Outcomes Following Bronchial Artery Embolisation for Haemoptysis in Cystic Fibrosis


Bronchial artery embolisation (BAE) is recommended for the treatment of massive haemoptysis in cystic fibrosis (CF), but there are no randomised controlled trials of this therapy and its role in sub-massive haemoptysis is unclear. This study aimed to determine the outcomes and safety of BAE in adults with CF. All patients with CF undergoing BAE at our centre between March 2011 and January 2015 were identified at the time of the procedure. Patient records were reviewed at hospital discharge, death or one month post-procedure (whichever was soonest). Follow-up continued to January 2016. Severity of haemoptysis was classified as: massive (>240 ml/24 h or >100 ml/day for ≥2 days), moderate–severe (>20 ml/24 h) or mild (<20 ml/24 h). Twenty-seven patients underwent 51 BAE procedures over a median follow-up period of 26 months (range 1–54). Ten patients (37%) required more than one BAE during the study. BAE was performed for massive haemoptysis in 18 cases (35%). Haemoptysis recurred after 31 (61%) of BAE procedures with no difference in recurrence rates between massive and sub-massive haemoptysis. Side effects were reported after 61% of procedures with chest pain the most common adverse event . Mortality after first BAE in the study was 3.9% at 30 days and 14.8% at 12 months. No significant predictors of mortality were identified. BAE is often effective in controlling haemoptysis but is associated with considerable morbidity and high recurrence rates.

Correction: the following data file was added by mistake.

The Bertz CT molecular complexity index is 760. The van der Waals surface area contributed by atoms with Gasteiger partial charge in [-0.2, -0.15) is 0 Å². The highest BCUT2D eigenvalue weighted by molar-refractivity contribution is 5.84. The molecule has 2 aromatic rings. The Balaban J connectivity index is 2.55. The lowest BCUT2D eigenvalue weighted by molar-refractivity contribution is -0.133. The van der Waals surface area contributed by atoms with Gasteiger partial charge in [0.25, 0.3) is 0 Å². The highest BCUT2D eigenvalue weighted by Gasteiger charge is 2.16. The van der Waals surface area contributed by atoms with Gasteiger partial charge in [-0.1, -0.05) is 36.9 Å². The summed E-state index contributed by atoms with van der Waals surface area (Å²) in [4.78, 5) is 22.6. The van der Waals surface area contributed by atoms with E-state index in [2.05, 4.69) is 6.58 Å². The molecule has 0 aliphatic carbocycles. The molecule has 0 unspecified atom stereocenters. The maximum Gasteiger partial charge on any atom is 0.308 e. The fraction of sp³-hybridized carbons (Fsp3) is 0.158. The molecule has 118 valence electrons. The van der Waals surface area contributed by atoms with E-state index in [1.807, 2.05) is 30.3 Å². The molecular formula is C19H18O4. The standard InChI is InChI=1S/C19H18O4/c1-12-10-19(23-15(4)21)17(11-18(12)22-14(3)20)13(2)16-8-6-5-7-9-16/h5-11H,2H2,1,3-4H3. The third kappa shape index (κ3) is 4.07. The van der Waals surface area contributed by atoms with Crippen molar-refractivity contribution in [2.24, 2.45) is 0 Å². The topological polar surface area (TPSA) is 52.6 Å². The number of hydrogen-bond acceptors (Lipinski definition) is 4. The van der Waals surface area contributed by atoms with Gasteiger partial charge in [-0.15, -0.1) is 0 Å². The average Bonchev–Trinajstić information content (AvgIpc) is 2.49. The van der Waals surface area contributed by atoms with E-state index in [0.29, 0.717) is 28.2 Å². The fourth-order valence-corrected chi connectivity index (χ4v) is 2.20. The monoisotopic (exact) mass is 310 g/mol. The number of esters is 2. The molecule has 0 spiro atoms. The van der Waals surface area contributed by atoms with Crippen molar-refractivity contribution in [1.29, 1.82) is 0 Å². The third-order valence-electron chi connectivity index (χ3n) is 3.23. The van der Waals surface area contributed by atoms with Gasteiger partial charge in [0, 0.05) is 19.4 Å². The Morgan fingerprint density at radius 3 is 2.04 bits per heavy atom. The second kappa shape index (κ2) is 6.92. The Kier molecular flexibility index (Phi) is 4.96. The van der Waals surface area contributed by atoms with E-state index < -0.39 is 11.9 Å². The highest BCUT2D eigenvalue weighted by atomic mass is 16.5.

DOI: 10.1007/s00270-017-1626-0

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@article{Flight2017OutcomesFB, title={Outcomes Following Bronchial Artery Embolisation for Haemoptysis in Cystic Fibrosis}, author={William George Flight and Pat J Barry and Rowland J Bright-Thomas and Stephen A. Butterfield and Ray Ashleigh and Andrew M. Jones}, journal={CardioVascular and Interventional Radiology}, year={2017}, volume={40}, pages={1164-1168} }